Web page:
System building in the Kenyan electrification regime: The case of private solar mini-grid development

Given the growing interest in the ability of the private sector to contribute to the goal of providing universal access to energy in developing countries, this study sets out to investigate the practices and business approaches of private actors in the emerging niche of private mini-grid development in Kenya. The paper’s analytical focus is on how niche actors are influencing and creating change in the incumbent electrification regime of grid extension to strengthen and expand the niche for private mini-grids. The analysis shows that, in addition to internal niche processes like the alignment of expectations, learning and network building, niche actors actively engage in various forms of institutional work. The greatest emphasis here is on regulatory institutional work in order to influence legal and economic frameworks, but niche actors also engage in cognitive institutional work to enhance acceptance of the niche technology by constructing a shared world view between niche and regime actors. Interestingly, niche actors also engage in normative work to establish positive normative associations with the private-sector model, like equity and social justice. The research concludes that in this case institutional work is collective work drawing on different mandates and relying on different skills and resources.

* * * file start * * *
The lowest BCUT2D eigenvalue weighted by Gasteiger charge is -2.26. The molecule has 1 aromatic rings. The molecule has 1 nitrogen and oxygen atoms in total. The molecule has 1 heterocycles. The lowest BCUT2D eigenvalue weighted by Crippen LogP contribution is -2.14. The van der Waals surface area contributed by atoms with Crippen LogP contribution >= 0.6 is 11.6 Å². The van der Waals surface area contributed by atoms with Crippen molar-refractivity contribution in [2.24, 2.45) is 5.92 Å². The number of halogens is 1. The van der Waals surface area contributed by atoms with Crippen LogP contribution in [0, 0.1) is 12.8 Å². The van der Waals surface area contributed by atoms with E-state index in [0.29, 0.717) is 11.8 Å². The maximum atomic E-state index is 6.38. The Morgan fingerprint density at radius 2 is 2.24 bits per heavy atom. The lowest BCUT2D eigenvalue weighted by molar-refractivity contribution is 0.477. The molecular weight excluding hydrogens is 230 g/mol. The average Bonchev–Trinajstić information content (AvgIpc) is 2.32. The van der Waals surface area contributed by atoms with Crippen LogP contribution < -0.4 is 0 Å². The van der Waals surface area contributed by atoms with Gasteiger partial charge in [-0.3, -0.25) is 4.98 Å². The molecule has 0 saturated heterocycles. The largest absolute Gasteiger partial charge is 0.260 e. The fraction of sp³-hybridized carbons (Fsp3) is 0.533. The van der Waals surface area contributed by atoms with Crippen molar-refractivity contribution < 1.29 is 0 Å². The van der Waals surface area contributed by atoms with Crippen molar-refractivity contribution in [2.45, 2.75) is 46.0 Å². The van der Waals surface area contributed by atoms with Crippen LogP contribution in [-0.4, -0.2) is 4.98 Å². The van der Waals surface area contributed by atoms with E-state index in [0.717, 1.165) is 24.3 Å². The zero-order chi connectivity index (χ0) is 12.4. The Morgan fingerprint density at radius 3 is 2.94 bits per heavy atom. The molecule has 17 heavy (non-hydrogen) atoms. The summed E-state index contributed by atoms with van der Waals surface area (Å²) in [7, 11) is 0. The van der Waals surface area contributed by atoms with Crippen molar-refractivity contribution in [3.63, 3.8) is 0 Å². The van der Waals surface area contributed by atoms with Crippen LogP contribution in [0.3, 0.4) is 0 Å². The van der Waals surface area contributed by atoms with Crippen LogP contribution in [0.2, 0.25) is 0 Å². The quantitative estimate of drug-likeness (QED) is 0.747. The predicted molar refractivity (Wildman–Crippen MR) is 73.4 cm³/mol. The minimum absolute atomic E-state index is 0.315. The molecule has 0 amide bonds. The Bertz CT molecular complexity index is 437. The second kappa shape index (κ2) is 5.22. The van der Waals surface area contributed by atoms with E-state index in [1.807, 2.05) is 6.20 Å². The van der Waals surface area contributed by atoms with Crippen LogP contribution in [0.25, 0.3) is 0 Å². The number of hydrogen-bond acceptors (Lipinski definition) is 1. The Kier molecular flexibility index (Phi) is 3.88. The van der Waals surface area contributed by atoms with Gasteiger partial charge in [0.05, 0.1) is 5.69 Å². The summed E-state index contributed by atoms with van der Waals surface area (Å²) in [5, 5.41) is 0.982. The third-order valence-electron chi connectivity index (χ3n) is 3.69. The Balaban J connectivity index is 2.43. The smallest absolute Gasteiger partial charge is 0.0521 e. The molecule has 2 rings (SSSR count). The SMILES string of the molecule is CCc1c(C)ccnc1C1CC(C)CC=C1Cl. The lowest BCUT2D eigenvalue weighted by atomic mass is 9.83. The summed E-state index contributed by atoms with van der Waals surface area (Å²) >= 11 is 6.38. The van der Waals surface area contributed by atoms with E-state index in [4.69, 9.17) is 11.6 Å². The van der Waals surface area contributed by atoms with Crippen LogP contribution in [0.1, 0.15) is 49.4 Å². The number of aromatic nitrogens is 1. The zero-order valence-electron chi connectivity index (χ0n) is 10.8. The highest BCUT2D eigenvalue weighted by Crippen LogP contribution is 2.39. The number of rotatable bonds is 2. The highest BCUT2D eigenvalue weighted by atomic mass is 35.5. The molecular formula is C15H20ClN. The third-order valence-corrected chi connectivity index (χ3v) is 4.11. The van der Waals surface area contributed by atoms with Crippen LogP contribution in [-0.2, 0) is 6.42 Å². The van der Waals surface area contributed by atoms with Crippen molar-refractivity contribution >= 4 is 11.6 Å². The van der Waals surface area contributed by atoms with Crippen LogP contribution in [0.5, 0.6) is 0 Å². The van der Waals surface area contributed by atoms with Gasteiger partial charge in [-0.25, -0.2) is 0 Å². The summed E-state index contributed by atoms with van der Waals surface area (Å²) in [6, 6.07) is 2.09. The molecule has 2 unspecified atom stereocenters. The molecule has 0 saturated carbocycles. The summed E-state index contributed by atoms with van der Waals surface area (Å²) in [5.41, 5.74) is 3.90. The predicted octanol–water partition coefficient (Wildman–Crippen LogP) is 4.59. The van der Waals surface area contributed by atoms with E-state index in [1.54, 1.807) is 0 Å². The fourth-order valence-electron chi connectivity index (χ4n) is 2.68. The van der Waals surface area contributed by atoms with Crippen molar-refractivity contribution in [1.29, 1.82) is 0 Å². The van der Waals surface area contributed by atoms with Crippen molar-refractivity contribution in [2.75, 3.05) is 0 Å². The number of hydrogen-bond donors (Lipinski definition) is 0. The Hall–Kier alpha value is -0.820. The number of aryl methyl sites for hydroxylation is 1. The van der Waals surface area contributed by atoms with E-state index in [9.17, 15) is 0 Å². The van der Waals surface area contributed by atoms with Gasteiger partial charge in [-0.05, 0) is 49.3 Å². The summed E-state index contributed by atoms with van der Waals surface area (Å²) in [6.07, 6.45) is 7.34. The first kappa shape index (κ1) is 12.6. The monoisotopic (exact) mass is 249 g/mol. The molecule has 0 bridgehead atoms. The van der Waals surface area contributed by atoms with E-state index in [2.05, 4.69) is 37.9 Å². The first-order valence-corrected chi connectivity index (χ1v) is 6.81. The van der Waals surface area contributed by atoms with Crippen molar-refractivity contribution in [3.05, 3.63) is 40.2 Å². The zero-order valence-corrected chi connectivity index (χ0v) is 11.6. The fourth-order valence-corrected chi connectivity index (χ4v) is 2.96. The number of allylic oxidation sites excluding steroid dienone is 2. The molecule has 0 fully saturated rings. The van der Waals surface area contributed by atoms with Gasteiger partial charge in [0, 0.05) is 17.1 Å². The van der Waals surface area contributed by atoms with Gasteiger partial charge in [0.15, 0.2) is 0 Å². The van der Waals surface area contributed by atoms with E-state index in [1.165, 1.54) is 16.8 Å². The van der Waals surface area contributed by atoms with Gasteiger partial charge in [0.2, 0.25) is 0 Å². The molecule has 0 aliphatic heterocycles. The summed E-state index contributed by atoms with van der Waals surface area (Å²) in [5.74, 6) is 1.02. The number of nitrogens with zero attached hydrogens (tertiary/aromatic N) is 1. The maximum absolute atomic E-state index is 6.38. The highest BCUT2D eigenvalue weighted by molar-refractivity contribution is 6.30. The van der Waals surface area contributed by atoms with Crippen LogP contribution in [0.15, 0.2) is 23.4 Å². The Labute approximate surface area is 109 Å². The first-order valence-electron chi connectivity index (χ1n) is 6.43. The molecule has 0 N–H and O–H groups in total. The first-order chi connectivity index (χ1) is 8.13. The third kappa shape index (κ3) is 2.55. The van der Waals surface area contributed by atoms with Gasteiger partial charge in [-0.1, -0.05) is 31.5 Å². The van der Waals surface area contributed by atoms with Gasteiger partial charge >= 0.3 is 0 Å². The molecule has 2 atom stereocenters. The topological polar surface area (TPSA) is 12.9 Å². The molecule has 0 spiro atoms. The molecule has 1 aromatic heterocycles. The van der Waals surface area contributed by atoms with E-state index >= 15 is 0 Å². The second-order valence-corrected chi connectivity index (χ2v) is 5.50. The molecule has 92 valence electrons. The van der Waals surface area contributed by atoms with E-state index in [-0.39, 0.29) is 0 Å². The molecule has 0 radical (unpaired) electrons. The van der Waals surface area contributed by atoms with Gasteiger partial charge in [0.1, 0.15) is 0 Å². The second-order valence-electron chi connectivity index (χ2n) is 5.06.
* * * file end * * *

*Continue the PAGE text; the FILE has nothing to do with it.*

Authors:Ivan Nygaard, Mathilde Brix Pedersen
Published year:2018
Content type:Journal article
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Orbit ID:bac8f3ee-ddd8-41a0-a74f-9216293611df
Is current:Current